Despite new findings about lunar water, it still makes sense to mine ice at the poles

The significance of the new work is two-fold. First, it is additional evidence that the Moon’s mantle (i.e., the magnesium- and iron-rich zone below the crust) contained significant amounts of water at one time. The presence of this water is difficult to explain; it is not what one would expect from the extremely high temperature environment inferred from the collisional-ejection model for the origin of the Moon (the one currently favored by most lunar scientists). The fact that significant water exists (or existed) deep within the Moon indicates that water was part of the original lunar accretion disk from the beginning, which also implies that the Earth had significant water at that time as well. Secondly, because these tiny glass beads contain significantly more water (~several hundred parts per million) than the 10-50 ppm of typical lunar soils, thoughts naturally turn to mining the pyroclastics to extract water in order to support the future exploration of space.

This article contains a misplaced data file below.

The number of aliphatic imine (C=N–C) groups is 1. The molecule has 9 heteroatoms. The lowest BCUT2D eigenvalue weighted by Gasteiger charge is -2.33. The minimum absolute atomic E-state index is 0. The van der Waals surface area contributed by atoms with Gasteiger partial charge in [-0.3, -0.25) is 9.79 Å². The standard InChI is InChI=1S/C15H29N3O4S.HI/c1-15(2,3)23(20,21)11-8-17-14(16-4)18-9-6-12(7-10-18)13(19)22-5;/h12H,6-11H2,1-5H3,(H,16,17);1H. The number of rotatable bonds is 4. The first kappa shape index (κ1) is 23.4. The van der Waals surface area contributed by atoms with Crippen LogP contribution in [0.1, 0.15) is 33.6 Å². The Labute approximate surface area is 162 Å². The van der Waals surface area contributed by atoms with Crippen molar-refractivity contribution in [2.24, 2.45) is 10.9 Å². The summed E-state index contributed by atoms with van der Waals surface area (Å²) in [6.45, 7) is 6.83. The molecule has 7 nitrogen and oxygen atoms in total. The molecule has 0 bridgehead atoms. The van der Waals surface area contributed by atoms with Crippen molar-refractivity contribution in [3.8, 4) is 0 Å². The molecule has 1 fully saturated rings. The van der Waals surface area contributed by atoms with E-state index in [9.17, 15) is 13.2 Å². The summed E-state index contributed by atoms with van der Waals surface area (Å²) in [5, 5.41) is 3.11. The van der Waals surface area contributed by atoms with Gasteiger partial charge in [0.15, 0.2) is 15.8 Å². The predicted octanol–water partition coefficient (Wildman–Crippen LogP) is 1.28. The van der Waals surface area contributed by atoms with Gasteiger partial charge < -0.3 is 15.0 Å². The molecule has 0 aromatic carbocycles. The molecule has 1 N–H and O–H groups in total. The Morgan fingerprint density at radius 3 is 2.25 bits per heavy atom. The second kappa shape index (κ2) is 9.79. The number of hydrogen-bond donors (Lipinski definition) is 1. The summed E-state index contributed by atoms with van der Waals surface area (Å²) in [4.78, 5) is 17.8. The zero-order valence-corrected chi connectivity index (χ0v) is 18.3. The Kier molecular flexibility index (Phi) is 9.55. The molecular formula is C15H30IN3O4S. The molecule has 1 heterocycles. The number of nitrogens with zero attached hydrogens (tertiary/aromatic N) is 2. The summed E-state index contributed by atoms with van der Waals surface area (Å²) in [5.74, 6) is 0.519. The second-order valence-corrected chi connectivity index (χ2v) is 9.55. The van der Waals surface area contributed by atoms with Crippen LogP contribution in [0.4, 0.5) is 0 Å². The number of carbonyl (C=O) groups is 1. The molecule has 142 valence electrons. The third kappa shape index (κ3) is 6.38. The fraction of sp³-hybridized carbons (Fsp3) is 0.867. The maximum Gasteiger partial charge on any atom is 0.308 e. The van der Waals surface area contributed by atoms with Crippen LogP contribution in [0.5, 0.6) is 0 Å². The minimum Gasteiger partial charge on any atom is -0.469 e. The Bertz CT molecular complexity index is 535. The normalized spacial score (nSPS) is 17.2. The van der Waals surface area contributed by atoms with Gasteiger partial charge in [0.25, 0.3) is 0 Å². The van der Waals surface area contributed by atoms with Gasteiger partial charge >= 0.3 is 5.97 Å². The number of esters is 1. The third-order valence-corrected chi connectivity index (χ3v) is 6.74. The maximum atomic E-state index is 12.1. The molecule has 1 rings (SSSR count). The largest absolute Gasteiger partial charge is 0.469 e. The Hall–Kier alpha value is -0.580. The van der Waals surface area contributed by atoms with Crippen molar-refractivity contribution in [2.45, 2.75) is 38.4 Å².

The polar deposits consist of chemically unbound, physically discrete ice, probably mixed with varying quantities of lunar regolith. As such, it will require much less effort to separate the water from its host material at the poles than at the equator.